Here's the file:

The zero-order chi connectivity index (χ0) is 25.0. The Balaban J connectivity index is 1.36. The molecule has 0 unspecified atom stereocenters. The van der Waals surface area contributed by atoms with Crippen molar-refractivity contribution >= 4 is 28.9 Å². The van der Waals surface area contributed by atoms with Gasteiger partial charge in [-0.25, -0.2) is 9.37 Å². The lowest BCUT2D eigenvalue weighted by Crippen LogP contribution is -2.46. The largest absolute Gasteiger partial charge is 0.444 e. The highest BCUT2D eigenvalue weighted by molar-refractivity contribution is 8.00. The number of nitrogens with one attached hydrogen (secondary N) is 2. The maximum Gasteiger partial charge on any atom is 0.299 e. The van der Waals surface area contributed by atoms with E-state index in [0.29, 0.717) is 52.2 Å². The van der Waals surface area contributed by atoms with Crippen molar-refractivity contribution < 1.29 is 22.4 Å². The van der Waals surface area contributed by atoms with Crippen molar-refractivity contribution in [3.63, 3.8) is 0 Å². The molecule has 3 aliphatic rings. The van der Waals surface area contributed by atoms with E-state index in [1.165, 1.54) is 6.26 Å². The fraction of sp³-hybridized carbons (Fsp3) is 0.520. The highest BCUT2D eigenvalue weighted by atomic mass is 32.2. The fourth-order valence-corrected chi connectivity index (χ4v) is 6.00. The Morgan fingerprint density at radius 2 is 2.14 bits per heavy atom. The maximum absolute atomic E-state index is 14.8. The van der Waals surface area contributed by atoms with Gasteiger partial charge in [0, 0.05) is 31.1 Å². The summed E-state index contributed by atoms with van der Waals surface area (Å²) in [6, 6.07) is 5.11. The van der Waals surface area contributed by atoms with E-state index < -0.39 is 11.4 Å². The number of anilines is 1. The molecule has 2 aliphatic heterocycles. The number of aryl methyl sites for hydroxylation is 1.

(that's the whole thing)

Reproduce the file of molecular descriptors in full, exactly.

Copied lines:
The zero-order chi connectivity index (χ0) is 25.0. The Balaban J connectivity index is 1.36. The molecule has 0 unspecified atom stereocenters. The van der Waals surface area contributed by atoms with Crippen molar-refractivity contribution >= 4 is 28.9 Å². The van der Waals surface area contributed by atoms with Gasteiger partial charge in [-0.25, -0.2) is 9.37 Å². The lowest BCUT2D eigenvalue weighted by Crippen LogP contribution is -2.46. The largest absolute Gasteiger partial charge is 0.444 e. The highest BCUT2D eigenvalue weighted by molar-refractivity contribution is 8.00. The number of nitrogens with one attached hydrogen (secondary N) is 2. The maximum Gasteiger partial charge on any atom is 0.299 e. The van der Waals surface area contributed by atoms with E-state index in [0.29, 0.717) is 52.2 Å². The van der Waals surface area contributed by atoms with Crippen molar-refractivity contribution < 1.29 is 22.4 Å². The van der Waals surface area contributed by atoms with Crippen molar-refractivity contribution in [3.63, 3.8) is 0 Å². The molecule has 3 aliphatic rings. The van der Waals surface area contributed by atoms with E-state index in [1.165, 1.54) is 6.26 Å². The fraction of sp³-hybridized carbons (Fsp3) is 0.520. The highest BCUT2D eigenvalue weighted by atomic mass is 32.2. The fourth-order valence-corrected chi connectivity index (χ4v) is 6.00. The Morgan fingerprint density at radius 2 is 2.14 bits per heavy atom. The maximum absolute atomic E-state index is 14.8. The van der Waals surface area contributed by atoms with Gasteiger partial charge in [0, 0.05) is 31.1 Å². The summed E-state index contributed by atoms with van der Waals surface area (Å²) in [6, 6.07) is 5.11. The van der Waals surface area contributed by atoms with E-state index < -0.39 is 11.4 Å². The number of anilines is 1. The molecule has 2 aliphatic heterocycles. The number of aryl methyl sites for hydroxylation is 1.